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Permissions determine the actions which a user is allowed to perform within Confluence. Global permissions are one of the levels of permission provided by Confluence.

In order to assign these permissions, you must already have the global 'Confluence Administrator' or 'System Administrator' permission (described below). You can then assign global permissions to groups, individual users and anonymous users. Further permissions are granted from the space administration screens.

On this page:

Overview of the Global Permissions

Global permissions control access across the whole Confluence site. Here is a list:

Global Permission

Description

Can Use

This is the most basic permission that allows users to access the site.
(info) Users with this permission count towards the number of users allowed by your license. See the information on removing/deactivating users.

Attach Files to User Profile

This allows the user to upload files to be stored in their user profile.
(info) This feature was made obsolete by the introduction of personal spaces in Confluence 2.2. Hence, this permission is no longer relevant. Attachments can be accessed from a user profile view (for example, an image within the 'About Me' field of a profile view) by attaching these files to a page within that user's personal space and referencing them using appropriate wiki markup code.

Update User Status

This allows the user to update their user status message, which can be seen on the user's profile, pages in their personal space and on various activity streams accessible to other Confluence users.

Personal Space

This permission allows the user to create a personal space.

Create Space(s)

This permission allows users to create new spaces within your Confluence site. When a space is created, the creator automatically has the 'Admin' permission for that space and can perform space-wide administrative functions.

Confluence Administrator

This permission allows users to access the Administration Console that controls site-wide administrative functions. Users with this permission can perform most, but not all, of the Confluence administrative functions. See the comparison of 'System Administrator' and 'Confluence Administrator' below.

System Administrator

This permission allows users to access the Administration Console that controls site-wide administrative functions. Users with this permission can perform all the Confluence administrative functions, including the ones which the 'Confluence Administrator' permission does not allow. See the comparison of 'System Administrator' and 'Confluence Administrator' below. Refer also to the note about the 'confluence-administrators' group below.

The first system administrator is defined during installation

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During the initial configuration of Confluence, the Setup Wizard asks for the username of the System Administrator. This user will have the 'System Administrator' permission and will be a member of the 'confluence-administrators' group.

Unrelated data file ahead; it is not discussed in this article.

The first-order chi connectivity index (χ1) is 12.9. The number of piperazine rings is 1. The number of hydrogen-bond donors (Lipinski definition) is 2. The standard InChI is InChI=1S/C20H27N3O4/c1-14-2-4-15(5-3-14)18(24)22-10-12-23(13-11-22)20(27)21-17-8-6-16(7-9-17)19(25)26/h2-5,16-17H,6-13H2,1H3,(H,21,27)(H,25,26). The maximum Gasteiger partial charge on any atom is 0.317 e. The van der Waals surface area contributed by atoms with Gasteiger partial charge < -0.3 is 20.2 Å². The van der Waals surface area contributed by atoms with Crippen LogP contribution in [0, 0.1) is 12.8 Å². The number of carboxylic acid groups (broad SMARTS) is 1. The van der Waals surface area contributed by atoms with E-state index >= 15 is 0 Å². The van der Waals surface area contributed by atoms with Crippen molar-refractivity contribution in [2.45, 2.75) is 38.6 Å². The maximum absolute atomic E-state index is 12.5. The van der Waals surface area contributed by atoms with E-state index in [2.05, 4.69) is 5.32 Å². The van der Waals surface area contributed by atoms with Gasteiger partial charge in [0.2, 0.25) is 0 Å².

Comparing the System Administrator with the Confluence Administrator Permission

New with Confluence 2.7 and later comes the ability to have two levels of administrator in Confluence:

  • System Administrator – Users with this permission can perform all the Confluence administrative functions, including the ones which the 'Confluence Administrator' permission does not allow.
  • Confluence Administrator – Users with this permission can perform most, but not all, of the Confluence administrative functions.

(tick) Tip: The two-tier administration is useful when you want to delegate some administrator privileges to project managers or team leaders. You can give 'Confluence Administrator' permission to users who should be able to perform most administrative functions, but should not be able to perform functions that can compromise the security of the Confluence system.

The following functions are excluded from the 'Confluence Administrator' permission:

Administration Screen

Excluded Function

General Configuration

The following functionality is disallowed:

  • Server Base URL
  • Remote API plugin
  • External user management
  • Public Signup

Daily Backup Admin

This function is disallowed entirely.

Plugins

This function is disallowed entirely.

Plugin Repository

This function is disallowed entirely.

Mail Servers

This function is disallowed entirely.

User Macros

This function is disallowed entirely.

Attachment Storage

This function is disallowed entirely.

Layouts

This function is disallowed entirely.

Custom HTML

This function is disallowed entirely.

Backup & Restore

This function is disallowed entirely.

SnipSnap Import

This function is disallowed entirely.

Logging and Profiling

This function is disallowed entirely.

Cluster Configuration

This function is disallowed entirely.

Comparing the Administrator Permissions with the confluence-administrators Group